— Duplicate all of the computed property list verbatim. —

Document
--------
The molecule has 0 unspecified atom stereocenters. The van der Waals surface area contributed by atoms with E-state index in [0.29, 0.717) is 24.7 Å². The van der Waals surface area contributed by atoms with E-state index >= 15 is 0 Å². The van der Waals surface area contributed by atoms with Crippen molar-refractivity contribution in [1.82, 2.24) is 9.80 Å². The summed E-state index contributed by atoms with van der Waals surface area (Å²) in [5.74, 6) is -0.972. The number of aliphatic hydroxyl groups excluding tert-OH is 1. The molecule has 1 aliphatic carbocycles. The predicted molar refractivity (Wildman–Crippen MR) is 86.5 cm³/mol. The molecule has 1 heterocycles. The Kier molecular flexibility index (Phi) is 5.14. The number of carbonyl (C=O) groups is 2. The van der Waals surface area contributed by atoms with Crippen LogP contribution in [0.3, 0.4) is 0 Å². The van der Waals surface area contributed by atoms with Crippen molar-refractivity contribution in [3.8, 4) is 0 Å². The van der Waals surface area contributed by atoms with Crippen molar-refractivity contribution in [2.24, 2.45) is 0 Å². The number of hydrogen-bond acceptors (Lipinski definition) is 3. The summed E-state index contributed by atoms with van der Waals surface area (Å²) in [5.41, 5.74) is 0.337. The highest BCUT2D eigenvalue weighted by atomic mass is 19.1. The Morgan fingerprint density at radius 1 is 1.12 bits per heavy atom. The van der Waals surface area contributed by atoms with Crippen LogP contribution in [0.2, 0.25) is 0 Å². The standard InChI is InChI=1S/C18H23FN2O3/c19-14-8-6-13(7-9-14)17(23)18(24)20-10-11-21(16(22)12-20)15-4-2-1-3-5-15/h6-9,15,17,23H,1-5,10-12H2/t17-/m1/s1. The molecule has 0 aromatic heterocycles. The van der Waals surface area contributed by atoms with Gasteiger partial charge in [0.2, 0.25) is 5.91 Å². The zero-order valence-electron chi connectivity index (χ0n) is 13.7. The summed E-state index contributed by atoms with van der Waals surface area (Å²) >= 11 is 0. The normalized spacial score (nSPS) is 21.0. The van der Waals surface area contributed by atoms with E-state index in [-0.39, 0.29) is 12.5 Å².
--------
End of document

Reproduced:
The molecule has 0 unspecified atom stereocenters. The van der Waals surface area contributed by atoms with E-state index in [0.29, 0.717) is 24.7 Å². The van der Waals surface area contributed by atoms with E-state index >= 15 is 0 Å². The van der Waals surface area contributed by atoms with Crippen molar-refractivity contribution in [1.82, 2.24) is 9.80 Å². The summed E-state index contributed by atoms with van der Waals surface area (Å²) in [5.74, 6) is -0.972. The number of aliphatic hydroxyl groups excluding tert-OH is 1. The molecule has 1 aliphatic carbocycles. The predicted molar refractivity (Wildman–Crippen MR) is 86.5 cm³/mol. The molecule has 1 heterocycles. The Kier molecular flexibility index (Phi) is 5.14. The number of carbonyl (C=O) groups is 2. The van der Waals surface area contributed by atoms with Crippen LogP contribution in [0.3, 0.4) is 0 Å². The van der Waals surface area contributed by atoms with Crippen molar-refractivity contribution in [3.8, 4) is 0 Å². The van der Waals surface area contributed by atoms with Crippen molar-refractivity contribution in [2.24, 2.45) is 0 Å². The number of hydrogen-bond acceptors (Lipinski definition) is 3. The summed E-state index contributed by atoms with van der Waals surface area (Å²) in [5.41, 5.74) is 0.337. The highest BCUT2D eigenvalue weighted by atomic mass is 19.1. The Morgan fingerprint density at radius 1 is 1.12 bits per heavy atom. The van der Waals surface area contributed by atoms with Crippen LogP contribution in [0.2, 0.25) is 0 Å². The standard InChI is InChI=1S/C18H23FN2O3/c19-14-8-6-13(7-9-14)17(23)18(24)20-10-11-21(16(22)12-20)15-4-2-1-3-5-15/h6-9,15,17,23H,1-5,10-12H2/t17-/m1/s1. The molecule has 0 aromatic heterocycles. The van der Waals surface area contributed by atoms with Gasteiger partial charge in [0.2, 0.25) is 5.91 Å². The zero-order valence-electron chi connectivity index (χ0n) is 13.7. The summed E-state index contributed by atoms with van der Waals surface area (Å²) >= 11 is 0. The normalized spacial score (nSPS) is 21.0. The van der Waals surface area contributed by atoms with E-state index in [-0.39, 0.29) is 12.5 Å².